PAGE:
First hired at the Rancho San Diego college in 2010 as the associate dean of athletics, Herrin was promoted as dean of math, science and engineering in 2012. Herrin surprised colleagues last year when he decided to step down from his position as dean to take on a faculty position at the college teaching Public Health.

“I always had a passion for teaching,” said Herrin, who started his career teaching general studies courses in 2000 at his alma mater in Mississippi. “At the same time, I love my children, who are 9 and 7, to death. I wanted to be more present in their lives and teaching gives me that flexibility. I am PTA president, I volunteer in the classroom and help them with reading.”

Herrin’s decision benefitted his family and proved to be a huge plus for his students. He was selected for Cuyamaca College’s Teaching Excellence Award based on nominations from students who highly praised the new full-time instructor.

 “Scott is one of the best instructors I’ve ever had,” one student wrote. “He focuses on teaching us for life, not just to pass this course.”

“You can tell that he loves what he’s doing and he cares about all of his students,” wrote another.
When announced as the winner of the full-time faculty award at Cuyamaca College’s convocation, Herrin paid tribute to his friend and mentor, Donna Riley, a professor of Exercise Science and Health Education, who died last June.

“Donna Riley was and always will be a special person to me,” Herrin said. “She was involved in hiring me three different times by sitting on hiring committees for my three positions at Cuyamaca. This last time, she knew her prognosis and that her time was limited. She told me to take care of her department. By receiving the award, I felt it was a sign that I took her advice heart and accepted a legacy she handed down.”

Tom Bugzavich

The student comments that helped Cuyamaca College Graphic Design instructor Tom Bugzavich win the Teaching Excellence Award for adjunct faculty say it all:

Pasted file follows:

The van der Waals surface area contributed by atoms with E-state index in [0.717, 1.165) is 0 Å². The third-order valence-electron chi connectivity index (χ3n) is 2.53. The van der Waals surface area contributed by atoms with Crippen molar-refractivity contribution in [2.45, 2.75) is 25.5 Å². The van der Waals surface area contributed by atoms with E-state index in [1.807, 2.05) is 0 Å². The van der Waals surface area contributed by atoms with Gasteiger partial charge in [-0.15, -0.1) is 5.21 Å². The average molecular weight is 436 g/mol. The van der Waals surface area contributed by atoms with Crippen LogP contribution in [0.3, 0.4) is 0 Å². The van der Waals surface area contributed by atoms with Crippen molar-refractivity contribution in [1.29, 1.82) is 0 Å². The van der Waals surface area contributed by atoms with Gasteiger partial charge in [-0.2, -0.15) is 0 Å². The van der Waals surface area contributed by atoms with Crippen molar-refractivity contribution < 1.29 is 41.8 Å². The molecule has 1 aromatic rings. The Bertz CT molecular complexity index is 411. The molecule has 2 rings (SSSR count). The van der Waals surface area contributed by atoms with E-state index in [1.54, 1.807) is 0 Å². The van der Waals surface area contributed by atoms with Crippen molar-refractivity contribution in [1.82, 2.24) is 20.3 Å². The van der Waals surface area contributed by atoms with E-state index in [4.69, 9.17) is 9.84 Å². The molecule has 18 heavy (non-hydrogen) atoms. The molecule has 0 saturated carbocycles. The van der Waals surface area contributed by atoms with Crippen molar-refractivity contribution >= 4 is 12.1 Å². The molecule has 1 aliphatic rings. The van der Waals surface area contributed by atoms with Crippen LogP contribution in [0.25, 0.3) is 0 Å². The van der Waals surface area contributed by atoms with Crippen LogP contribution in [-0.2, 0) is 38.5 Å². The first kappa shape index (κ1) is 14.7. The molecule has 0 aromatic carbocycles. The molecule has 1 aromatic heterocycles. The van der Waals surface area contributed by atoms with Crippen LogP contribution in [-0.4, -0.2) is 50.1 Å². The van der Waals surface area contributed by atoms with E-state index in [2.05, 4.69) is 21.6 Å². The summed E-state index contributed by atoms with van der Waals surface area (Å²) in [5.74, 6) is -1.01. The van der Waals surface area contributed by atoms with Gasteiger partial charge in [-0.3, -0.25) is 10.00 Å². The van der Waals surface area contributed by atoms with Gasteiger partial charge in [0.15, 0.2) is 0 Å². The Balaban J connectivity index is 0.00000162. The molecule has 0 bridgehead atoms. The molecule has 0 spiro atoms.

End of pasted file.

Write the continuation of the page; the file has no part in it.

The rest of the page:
“Tom is passionate and really cares about his field. He really wants his students to do well...One of the best teachers I have ever had the good fortune to learn from…One of the best, if not the best, instructors I’ve had. His love of teaching is obvious.”

As coordinator of the department, Bugzavich is committed to establishing a strong graphic design program to draw students from throughout the county to Cuyamaca College.

“Everyone here, including myself, are rolling up our sleeves to help build a quality program that gets our students jobs in the professional marketplace,” said Bugzavich, who has been teaching at Cuyamaca College since 2005.

Bugzavich said his teaching career resulted more by happenstance than by design. Shortly after starting a new job in 1987 as a graphic designer for Southwestern College in Chula Vista, he was approached by the dean of visual arts to teach a graphics class after the instructor abruptly quit.

With a bachelor’s in graphic design and a master’s in visual communication design, both from Kent State University, Bugzavich figured he had the academic chops if not the teaching experience to take on the challenge and discovered an instant liking for the classroom. Despite the limitations of the computers being used at the time, the students showed remarkable creativity in their work, he said.

Bugzavich said his time in college studying abroad in Switzerland left an indelible mark and he strives to inspire his students in the same way he was by Swiss designers.

“I feel as though when you do something that you love it’s easy to get other people excited about it,” he said. “Follow your heart is what I try to expound to my students.”